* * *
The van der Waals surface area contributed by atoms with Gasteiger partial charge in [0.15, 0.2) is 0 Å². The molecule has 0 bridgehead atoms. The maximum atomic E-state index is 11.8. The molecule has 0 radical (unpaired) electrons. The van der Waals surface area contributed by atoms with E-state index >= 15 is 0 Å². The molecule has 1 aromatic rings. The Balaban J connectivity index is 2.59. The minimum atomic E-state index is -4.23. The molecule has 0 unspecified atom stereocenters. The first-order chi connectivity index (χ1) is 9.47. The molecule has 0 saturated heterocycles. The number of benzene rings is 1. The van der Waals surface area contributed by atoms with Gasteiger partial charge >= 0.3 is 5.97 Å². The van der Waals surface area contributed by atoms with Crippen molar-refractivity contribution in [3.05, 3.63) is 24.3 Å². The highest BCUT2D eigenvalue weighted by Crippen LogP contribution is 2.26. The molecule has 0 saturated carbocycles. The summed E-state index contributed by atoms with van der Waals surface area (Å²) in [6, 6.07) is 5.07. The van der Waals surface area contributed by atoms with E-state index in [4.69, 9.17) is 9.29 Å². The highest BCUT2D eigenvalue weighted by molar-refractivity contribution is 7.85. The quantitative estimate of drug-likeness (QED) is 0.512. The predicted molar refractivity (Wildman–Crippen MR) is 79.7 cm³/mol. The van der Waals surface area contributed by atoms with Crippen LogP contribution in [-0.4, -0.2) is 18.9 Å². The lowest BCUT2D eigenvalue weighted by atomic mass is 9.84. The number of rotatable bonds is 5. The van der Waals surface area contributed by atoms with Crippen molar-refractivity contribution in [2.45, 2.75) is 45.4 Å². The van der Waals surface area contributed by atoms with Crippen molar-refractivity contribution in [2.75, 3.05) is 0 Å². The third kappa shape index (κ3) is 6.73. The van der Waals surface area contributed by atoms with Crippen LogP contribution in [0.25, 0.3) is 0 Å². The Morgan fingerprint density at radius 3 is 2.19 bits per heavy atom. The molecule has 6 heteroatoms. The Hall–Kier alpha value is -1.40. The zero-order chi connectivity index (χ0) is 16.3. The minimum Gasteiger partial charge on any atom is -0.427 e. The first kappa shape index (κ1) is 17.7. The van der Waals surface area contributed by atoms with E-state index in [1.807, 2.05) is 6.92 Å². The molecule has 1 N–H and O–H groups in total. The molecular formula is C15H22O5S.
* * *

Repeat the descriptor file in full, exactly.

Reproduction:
The van der Waals surface area contributed by atoms with Gasteiger partial charge in [0.15, 0.2) is 0 Å². The molecule has 0 bridgehead atoms. The maximum atomic E-state index is 11.8. The molecule has 0 radical (unpaired) electrons. The van der Waals surface area contributed by atoms with E-state index >= 15 is 0 Å². The molecule has 1 aromatic rings. The Balaban J connectivity index is 2.59. The minimum atomic E-state index is -4.23. The molecule has 0 unspecified atom stereocenters. The first-order chi connectivity index (χ1) is 9.47. The molecule has 0 saturated heterocycles. The number of benzene rings is 1. The van der Waals surface area contributed by atoms with Gasteiger partial charge >= 0.3 is 5.97 Å². The van der Waals surface area contributed by atoms with Crippen molar-refractivity contribution in [3.05, 3.63) is 24.3 Å². The highest BCUT2D eigenvalue weighted by Crippen LogP contribution is 2.26. The molecule has 0 saturated carbocycles. The summed E-state index contributed by atoms with van der Waals surface area (Å²) in [6, 6.07) is 5.07. The van der Waals surface area contributed by atoms with E-state index in [4.69, 9.17) is 9.29 Å². The highest BCUT2D eigenvalue weighted by molar-refractivity contribution is 7.85. The quantitative estimate of drug-likeness (QED) is 0.512. The predicted molar refractivity (Wildman–Crippen MR) is 79.7 cm³/mol. The van der Waals surface area contributed by atoms with Crippen LogP contribution in [-0.4, -0.2) is 18.9 Å². The lowest BCUT2D eigenvalue weighted by atomic mass is 9.84. The number of rotatable bonds is 5. The van der Waals surface area contributed by atoms with Crippen molar-refractivity contribution in [2.45, 2.75) is 45.4 Å². The van der Waals surface area contributed by atoms with Crippen molar-refractivity contribution in [2.75, 3.05) is 0 Å². The third kappa shape index (κ3) is 6.73. The van der Waals surface area contributed by atoms with Crippen LogP contribution in [0.25, 0.3) is 0 Å². The Morgan fingerprint density at radius 3 is 2.19 bits per heavy atom. The molecule has 6 heteroatoms. The Hall–Kier alpha value is -1.40. The zero-order chi connectivity index (χ0) is 16.3. The minimum Gasteiger partial charge on any atom is -0.427 e. The first kappa shape index (κ1) is 17.7. The van der Waals surface area contributed by atoms with E-state index in [1.807, 2.05) is 6.92 Å². The molecule has 1 N–H and O–H groups in total. The molecular formula is C15H22O5S.